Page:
What to expect from US-Gulf talks in Camp David

Miro Guzzini , Wednesday 13 May 2015

Balancing the strategic concerns of Arab Gulf allies with the need for an accord with Iran appears Barack Obama's centrepiece Middle East policy. But whether it can work is an open question

Obama and Bin Nayef
U.S. President Barack Obama meets with Crown Prince Mohammed bin Nayef of Saudi Arabia in the Oval Office of the White House in Washington May 13, 2015. (Photo: Reuters)

After a White House dinner Wednesday night, Barack Obama will host the delegations of Gulf Cooperation Council member states in Camp David on Thursday, in an attempt to mend strained relations.

Yet hopes for productive talks seem compromised from the start, as only two GCC heads of state will attend. More importantly, these symbolic absences point to core differences between the parties in their visions and expectations for the Middle East, differences that have come to a head with the prospect of a nuclear agreement with Iran.

An unnerved GCC

With King Salman's absence excused by the ongoing war in Yemen, perhaps the Saudis are giving Obama a hint on the enduring troubles of the Middle East and to his absence there.

There has been widespread resentment among GCC leaders at the perceived laxness of the Obama administration in dealing with these crises, pointing to Obama's relative passivity on the Syrian and Iraqi civil conflicts as examples.

"The trust gap remains with this administration … It's not just the Saudis who feel this way — it's the Emirates, Qatar, Bahrain," Mustafa Alani, an Iraqi security analyst, told Reuters.

The absence of forceful US intervention in Yemen after the Houthi takeover in January has forced the Gulf States, Saudi Arabia in particular, to act independently. This new leadership role is not unwelcome, yet it will require continuous military support from the US to uphold. Ensuring continuous aid will thus no doubt be a key demand of GCC countries.

Iran is an even thornier issue. “We see Iranian support for terrorist organisations and facilitating the work of terrorist organisations,” Saudi Foreign Minister Adel Al-Jubeir recently said, according to the Saudi News Agency SPA, re-asserting the GCC’s view of Iran as a destabilising force in the region.

Any softening of the US line against Iran will be seen as condoning the proliferation of such proxy conflicts, and the GCC will be looking for solid guarantees.

“In the past, we have survived with a gentleman’s agreement … I think today we need something in writing. We need something institutionalised,” the UAE ambassador to the US said at a Washington think tank.

Obama’s tug-of-war

In his interview with Asharq Al-Awsat, Barack Obama attempted to reassure the Gulf States of his “shared interest in a Gulf region that is peaceful, prosperous, and secure.”

US Secretary of State John Kerry echoed this sentiment at a NATO meeting in Ankara, assuring AFP reporters that the US is willing to discuss a “clearer defence agreement” with the GCC. New weapons and support in forming a GCC shared missile defence system are also on the table, according to senior US officials.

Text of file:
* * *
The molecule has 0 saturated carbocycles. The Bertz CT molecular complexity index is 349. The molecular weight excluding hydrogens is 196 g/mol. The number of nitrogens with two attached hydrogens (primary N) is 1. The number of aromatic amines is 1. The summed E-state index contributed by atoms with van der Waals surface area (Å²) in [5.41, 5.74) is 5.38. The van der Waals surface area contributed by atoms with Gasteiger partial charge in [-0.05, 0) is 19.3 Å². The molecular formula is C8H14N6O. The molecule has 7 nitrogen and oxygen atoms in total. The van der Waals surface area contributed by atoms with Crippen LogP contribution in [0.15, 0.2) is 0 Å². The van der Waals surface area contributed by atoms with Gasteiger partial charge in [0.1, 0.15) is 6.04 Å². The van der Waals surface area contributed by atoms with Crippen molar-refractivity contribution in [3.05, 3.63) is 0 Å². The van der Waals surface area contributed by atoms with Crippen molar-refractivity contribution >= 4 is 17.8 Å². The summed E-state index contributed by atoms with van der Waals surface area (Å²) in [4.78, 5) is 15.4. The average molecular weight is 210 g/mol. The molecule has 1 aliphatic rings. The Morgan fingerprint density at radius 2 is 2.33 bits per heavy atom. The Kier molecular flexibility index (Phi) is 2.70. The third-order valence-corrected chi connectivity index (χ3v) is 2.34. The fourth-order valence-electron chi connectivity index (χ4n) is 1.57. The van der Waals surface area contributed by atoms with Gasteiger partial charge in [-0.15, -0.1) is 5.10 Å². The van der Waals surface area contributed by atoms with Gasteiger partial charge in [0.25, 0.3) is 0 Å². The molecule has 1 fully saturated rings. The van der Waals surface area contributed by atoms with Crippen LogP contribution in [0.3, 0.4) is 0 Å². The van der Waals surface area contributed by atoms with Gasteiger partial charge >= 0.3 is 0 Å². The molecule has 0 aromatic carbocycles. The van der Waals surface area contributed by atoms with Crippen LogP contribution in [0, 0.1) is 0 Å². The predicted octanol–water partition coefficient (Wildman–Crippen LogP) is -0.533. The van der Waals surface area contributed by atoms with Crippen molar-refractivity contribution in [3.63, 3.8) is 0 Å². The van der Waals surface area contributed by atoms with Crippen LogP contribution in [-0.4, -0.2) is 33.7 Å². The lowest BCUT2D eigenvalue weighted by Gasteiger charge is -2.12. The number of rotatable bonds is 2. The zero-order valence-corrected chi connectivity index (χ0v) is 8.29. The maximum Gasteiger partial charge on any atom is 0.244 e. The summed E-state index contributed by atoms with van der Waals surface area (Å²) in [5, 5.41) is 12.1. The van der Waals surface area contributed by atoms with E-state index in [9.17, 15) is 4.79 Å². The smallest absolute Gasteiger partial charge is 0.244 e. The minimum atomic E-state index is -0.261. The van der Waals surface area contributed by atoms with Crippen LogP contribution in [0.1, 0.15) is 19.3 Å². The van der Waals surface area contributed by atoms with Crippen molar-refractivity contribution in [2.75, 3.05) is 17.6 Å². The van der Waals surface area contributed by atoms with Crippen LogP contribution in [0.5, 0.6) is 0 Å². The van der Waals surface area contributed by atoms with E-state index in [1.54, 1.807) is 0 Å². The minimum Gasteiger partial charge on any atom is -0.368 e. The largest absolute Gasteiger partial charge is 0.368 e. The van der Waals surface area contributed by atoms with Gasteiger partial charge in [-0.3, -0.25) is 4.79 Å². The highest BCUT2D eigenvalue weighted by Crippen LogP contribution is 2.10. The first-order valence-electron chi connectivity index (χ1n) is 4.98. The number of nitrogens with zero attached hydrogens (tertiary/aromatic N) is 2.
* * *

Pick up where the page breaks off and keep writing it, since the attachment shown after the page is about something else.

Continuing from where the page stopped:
Yet US officials have clearly rebuked the idea of a written defence treaty, leaving the extent and sincerity of US commitment rather vague.

Added to this is the Obama administration’s clear commitment to inking a nuclear deal with Iran. The US government has clearly shown this to be a priority, even at the expense of esteemed allies.

With Israeli Prime Minister Netanyahu’s provocative address to the US Congress in March, Israel made its opinion clear on Iran, yet Obama has not deviated from his Iran policy.

His recent criticism of the lack of reform in the Gulf monarchies further gave his GCC allies the impression that he is taking Iran too lightly. "I think the biggest threats that they face may not be coming from Iran invading. It's going to be from dissatisfaction inside their own countries," he told The New York Times in April.

Bringing GCC leaders to the United States must thus stand as an opportunity for the US president to make amends, but also to ensure that his reconciliation strategy with Iran will cause less friction.

Mission impossible?

In this light, it would seem that the US administration has taken up a high-risk commitment: to balance the need for stable allies in the Gulf with the need for reconciliation with Iran.

Obama must therefore be extremely careful not to concede too much to either side. This, more than the mistrust of the GCC monarchs, seems to be the main reason not to expect too much from the Camp David Summit.

The days where George W Bush was quoted calling for a “crusade” against terrorism in the Middle East are over. The current president does not want to offend anyone, and wants “constructive engagement” to be the way forward, as he told Asharq Al-Awsat.

With Yemen threatened by Iran-backed militias, however, it may be difficult for Obama to charm GCC states with this “constructive” solution. If Obama cannot back his pledged support of the Gulf with action, he runs the risk of seeming hypocritical.

One wonders if this strategy of balancing such bitter enemies has any chance of success.

“The main dilemma in relations between Iran and the Arabs is the Iranian desire to expand,” UAE Foreign Minister Anwar Gargash told Sky News Arabia.

Thursday’s summit may furnish indications on whether the United States has bitten off more than it can chew.

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